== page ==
But there were many who came out to support the 50-year-old actress who is a cancer survivor. Nepali social media users, including some politicians and influencers, and many Indians too came to her defence stating that she has every right to express her opinion on the issue.
Koirala, however, has not reacted to the tweets against her or those in her favour yet. Koirala, who has studied in New Delhi, and later worked in Hindi movies, has given many Bollywood hits, including Dil Se, Gupt, Bombay, and others. She was last seen in Netflix film Maska.
The row between the two nations heated up when Nepal’s Communist Prime Minister K P Sharma Oli on May 20 vowed before the country’s Parliament to reclaim the three “disputed areas” from New Delhi. Speaking in Parliament, he said that the three areas belong to his country and added that Nepal would "reclaim" them from India through political and diplomatic efforts. The assertion came after Oli’s cabinet approved a new political map of the country depicting the three areas as Nepalese territory.
Oli also told Parliament that the three territories belong to Nepal but India has made them disputed by deploying its Army there. “Nepalis were blocked from going there after India stationed its Army." He also said that India has stationed its Army in Kalapani since 1962, while claiming that the country's past rulers were hesitant about raising the issue. In a follow-up, the Nepal government officially unveiled the map on Wednesday.
To make matters worse, he termed the COVID-19 virus in India "more lethal" than the one in China or Italy.
In its reply, India on Wednesday said such artificial enlargement of territorial claims by Nepal will not be acceptable to it and asked the neighbouring country to refrain from "unjustified cartographic assertion."
"This unilateral act is not based on historical facts and evidence. It is contrary to the bilateral understanding to resolve the outstanding boundary issues through diplomatic dialogue," External Affairs Ministry spokesperson Anurag Srivastava said. "Such artificial enlargement of territorial claims will not be accepted by India," he added.
Srivastava also asked Nepal to respect India’s sovereignty and territorial integrity, hoping that the Nepalese leadership will create a positive atmosphere for diplomatic dialogue to resolve the outstanding boundary issues.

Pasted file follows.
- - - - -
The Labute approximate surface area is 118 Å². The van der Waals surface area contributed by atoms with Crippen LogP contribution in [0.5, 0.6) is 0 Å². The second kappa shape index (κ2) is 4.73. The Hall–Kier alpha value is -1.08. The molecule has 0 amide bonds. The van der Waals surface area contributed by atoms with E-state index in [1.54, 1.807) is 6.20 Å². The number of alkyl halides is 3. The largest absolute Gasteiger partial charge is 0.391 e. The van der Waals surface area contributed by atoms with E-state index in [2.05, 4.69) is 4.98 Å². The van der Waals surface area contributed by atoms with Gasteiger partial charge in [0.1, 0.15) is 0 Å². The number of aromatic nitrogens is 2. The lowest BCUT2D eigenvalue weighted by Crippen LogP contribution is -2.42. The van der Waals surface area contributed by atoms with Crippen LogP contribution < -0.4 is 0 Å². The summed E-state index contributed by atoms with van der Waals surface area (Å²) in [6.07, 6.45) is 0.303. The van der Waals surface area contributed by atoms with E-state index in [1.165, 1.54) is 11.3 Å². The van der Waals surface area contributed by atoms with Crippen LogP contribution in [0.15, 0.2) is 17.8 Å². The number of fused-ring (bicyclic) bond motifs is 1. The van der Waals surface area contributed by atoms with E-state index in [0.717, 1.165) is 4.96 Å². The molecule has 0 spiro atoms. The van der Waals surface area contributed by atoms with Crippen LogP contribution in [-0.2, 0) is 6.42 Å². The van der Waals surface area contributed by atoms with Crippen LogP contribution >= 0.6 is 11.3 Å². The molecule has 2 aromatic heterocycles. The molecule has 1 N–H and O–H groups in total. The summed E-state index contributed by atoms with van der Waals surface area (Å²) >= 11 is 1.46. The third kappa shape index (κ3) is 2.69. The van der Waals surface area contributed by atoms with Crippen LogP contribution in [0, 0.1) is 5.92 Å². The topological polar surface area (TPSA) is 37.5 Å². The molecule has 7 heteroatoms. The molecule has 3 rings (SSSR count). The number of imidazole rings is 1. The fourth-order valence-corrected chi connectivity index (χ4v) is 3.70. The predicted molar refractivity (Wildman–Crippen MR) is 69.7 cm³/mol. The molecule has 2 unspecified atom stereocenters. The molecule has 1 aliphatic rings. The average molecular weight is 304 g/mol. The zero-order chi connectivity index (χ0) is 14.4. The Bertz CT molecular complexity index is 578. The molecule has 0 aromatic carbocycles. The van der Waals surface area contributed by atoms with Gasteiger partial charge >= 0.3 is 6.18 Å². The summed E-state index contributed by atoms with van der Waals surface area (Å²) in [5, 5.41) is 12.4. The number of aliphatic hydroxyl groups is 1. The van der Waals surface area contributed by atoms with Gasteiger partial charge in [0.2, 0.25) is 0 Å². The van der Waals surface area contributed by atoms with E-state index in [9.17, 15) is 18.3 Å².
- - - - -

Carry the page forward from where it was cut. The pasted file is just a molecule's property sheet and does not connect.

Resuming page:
"Nepal is well aware of India’s consistent position on this matter and we urge the government of Nepal to refrain from such unjustified cartographic assertion and respect India’s sovereignty and territorial integrity," he said.
On March 8, India opened an 80km road linking its northern state of Uttarakhand with Lipulekh on the border with Tibet across the controversial piece of land to open a shorter to the Kailash Mansarovar pilgrim site in Tibet. Nepal claims the territory under an 1816 treaty with the British East India Company, which sets the Kali river as its western boundary with India and says the land lying east of the river was its territory.
The Nepalese government had last week even summoned Indian Ambassador Vinay Mohan Kwatra to hand over a diplomatic note protesting the construction of a key road that connects Lipulekh pass with Dharchula in Uttarakhand.
India has also hinted at a possible China role in the development, with Indian Army Chief Gen M M Naravane stating last week that the country had reasons to believe Nepal raised the objection to the newly-inaugurated road at the behest of "someone else". He stated that India and Nepal had no dispute whatsoever in the area and the road as constructed very much within Indian territory.
India has stationed a security post in the Kalapani area since its border war with China in 1962. India and Nepal had both shown Kalapani and Lipulekh in their political maps, but Nepal had not previously shown Limpiyadhura.
(The writer is a veteran journalist. The views expressed are personal. She can be contacted at email@example.com)